21 November 2015 » Uncategorized | respond

After arriving Cambridge Bay in June this year our plan was to prepare Maud for being lifted out of the water, after being ignored and abandoned on the seabed in the high north for the last 85 years. The summmer is short in Cambridge Bay. There is ice free water for less than three months of the year. So in early July we could start diving and begin the process of preparing for lifting Maud out of the arctic water and finally up on our barge named Jensen.
Our Tug Tandberg Polar and Jensen arrived from Norway september 2014, after crossing the atlantic from Norway and into the Nortwest Passage and CB, just before the winter set in.
In August we reached a milestone when being able to make the first movement on Maud and during September we finally released Mauds keel from the sea bed, finding the state of the hull in prime condition. Still the entire lift out of the water remains as the new winter came rapidly closer. So we decided to call it a day and decide to wait untill next year for the final lift.
This was an easy decition to make for us, as we have known all the way that we can not fight nature in this project. We have known ever since we started that we can not force the natural progress of this project as it evolves.

Below you can read some more about the essential elements involved relative to the challenge of lifting Maud, that we experienced this summer. And the pictures will hopefully give a good glimpse into the daily life of our small Maud Returns Home team, all the way from from June till October 2015.

Last aerial taken from a box kite before packing up for a new winter.
maud returns home - final arial 2015
kiteview – photo jw

The first weeks after arrival we waited for the ice to melt after 10 months of winter conditions and in early July we were able to start the first preparations with defining and installing the heavy rope system around Maud.
As our principle is to work light, without big and heavy technical installations, we chose to use light super strong ropes, called spectra or hydema, the thickest being around 55mm in diameter with a breaking force of between 150-200 tons which is close to equivivalent to what a steel wire of the same dimentions would carry. But the genious is that these ropes weighs only a fraction of what a wire of the same strength would do. In this way we can install these ropes under watrer simply by manual labour of a diver, with some additional support from above.

It was first in early July that the ice around Maud opened and gave us access to start our work. last-ice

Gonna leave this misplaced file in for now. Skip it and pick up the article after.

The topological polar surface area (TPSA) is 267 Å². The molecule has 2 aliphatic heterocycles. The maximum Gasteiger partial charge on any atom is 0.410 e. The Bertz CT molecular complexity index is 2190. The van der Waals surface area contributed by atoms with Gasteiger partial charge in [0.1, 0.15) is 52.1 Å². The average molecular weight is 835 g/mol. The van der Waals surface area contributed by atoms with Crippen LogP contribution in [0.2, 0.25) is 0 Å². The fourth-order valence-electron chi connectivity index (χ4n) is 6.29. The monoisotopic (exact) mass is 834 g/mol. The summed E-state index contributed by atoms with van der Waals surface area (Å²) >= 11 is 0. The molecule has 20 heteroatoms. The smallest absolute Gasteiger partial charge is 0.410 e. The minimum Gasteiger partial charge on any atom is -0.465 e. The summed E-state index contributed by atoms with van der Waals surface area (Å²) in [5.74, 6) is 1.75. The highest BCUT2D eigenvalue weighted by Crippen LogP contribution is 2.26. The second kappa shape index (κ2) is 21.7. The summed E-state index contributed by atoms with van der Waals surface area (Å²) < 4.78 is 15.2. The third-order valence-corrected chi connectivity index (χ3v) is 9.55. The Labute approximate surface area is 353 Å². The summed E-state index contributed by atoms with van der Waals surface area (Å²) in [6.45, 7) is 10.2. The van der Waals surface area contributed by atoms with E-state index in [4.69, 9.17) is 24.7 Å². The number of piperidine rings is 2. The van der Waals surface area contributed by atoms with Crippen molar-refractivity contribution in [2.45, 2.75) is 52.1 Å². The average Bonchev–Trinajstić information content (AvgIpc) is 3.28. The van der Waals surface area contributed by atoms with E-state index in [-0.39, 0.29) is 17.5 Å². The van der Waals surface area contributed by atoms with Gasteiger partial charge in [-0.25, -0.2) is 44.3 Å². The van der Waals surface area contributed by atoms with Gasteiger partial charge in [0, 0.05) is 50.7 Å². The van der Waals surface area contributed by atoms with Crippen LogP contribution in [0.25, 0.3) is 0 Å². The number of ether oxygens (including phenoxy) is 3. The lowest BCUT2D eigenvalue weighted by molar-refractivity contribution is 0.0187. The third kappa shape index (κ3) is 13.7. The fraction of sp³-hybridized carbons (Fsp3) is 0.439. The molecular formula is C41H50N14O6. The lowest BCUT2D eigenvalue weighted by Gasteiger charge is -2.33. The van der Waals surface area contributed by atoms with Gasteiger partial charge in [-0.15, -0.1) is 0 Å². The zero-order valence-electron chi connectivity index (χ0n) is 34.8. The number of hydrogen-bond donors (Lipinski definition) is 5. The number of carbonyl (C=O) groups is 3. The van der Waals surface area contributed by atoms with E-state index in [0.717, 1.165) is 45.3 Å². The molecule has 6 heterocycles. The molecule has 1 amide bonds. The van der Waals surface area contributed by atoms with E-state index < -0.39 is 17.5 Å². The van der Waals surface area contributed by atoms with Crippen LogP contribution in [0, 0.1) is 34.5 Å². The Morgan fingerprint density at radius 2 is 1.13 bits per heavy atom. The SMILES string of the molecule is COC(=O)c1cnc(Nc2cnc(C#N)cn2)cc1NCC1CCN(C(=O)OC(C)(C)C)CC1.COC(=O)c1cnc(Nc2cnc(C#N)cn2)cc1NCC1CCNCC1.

photo: jw

Clean and innocent, early summer images. Ready to go for it, and full of potential energy. early-prep
photo: jw

Stig steps off the last piece of ice and into a summer of endless challenges. 5.juli-is
photo: jw

Stig built a little work raft from old driftwood,that proved to be invaluable for us throughout the summer. gutta-prep
photo: jw

Starting the long slow process of strapping up Maud, to prepare her for the big lift. gutta-prep2
photo: jw

In addition to these ropes that become a strapping system around Maud the second major element in the preliminary raising processs are the big chunky solid inflatable airbags with a volume of around 13000 liter, which gives a lifting force under water up to 13 tons each.
Each airbag weighs around 400kg but become more or less weightless under water with a help of a few small cans for bouyancy. So these airbags can also be handled manually by divers.

Each airbag weighs around 400kg and are heavy to move around untill they reach the water. pølser1
photo: jw

Airbags ready for launching and being submerged and attached to the strapping system around Maud. ballon-launching
photo: jw

We rebuilt the closed airbags into parachutes with open ends. This turned out to work much better for handling . parachute-production-1
photo: jw

So the first period of the summer kept us busy preparing for the initial lift of Maud from the seabed and it developed into a big challenge. Maud is resting on the seabed in shallow water and as soon as she is released from the seabed she will start to be exposed over tha water and thus its weight will increase rapidly. This gives us a minimal true distance to lift on regarding the attacments for the straps and the lifting airbags, which became one of our main challenges to deal with.

There is always someone willing to listen to Bjørns stories. bjørn-hare
photo: jw

Or watch Bjørn demonstrate the potential of our chinese airbags. ballondance1
photo: jw

Cairn kids tying the future to the past cairn-kids-small
photo: jw

Happiness is a warm gun. My gun. We are all one. a warm gun
photo: jw

Under water the oak wood is only around 10% percent of the weight compared to above the water. This is of course due to its volume and therefore it has more bouyancy. On the other hand all the iron on board Maud is more or less the same weight underneath as above the water surface. The engine alone is aprox 13 tonn but Maud has an enormous amount of steel reinforcements and bolts all around and we really dont know for sure the total weights all together. In total it is practically impossible to estimate the total weight of Maud, so all we can do is to estimate from what we have read and heard and conclusions made based on this.
In additon we have had technical estimates done by several engeneers but the results are very variable depending on all the wide parameters so the conclusion is again that we really have to introduce all the possibly bouyancy we can be able to achieve with our airbags for the inital lift from the seabed.
Another unknown factor can also be that Maud was ballasted for stability but this we have no records on. Again this gives us a reason to imagine Maud to be possibly heavvier than any of the technical estimates that has been produced.

Many people have also brought up the challenge of a vacum effect when starting the initial lift which will be a tilt of Maud into and upright postion, as Maud rests on the seabed with her port side down on the seabed. The port angle is aprox 15 degrees. So when starting to pull this side up we might experience a vacum created between the hull and the seabed as there will be a volum here that can not be compensated with air or water. Our idea is that as we start pulling with our airbags the vacum will gradually be compensated with water after some hours or even days of constant lifing/pulling force by the airbags.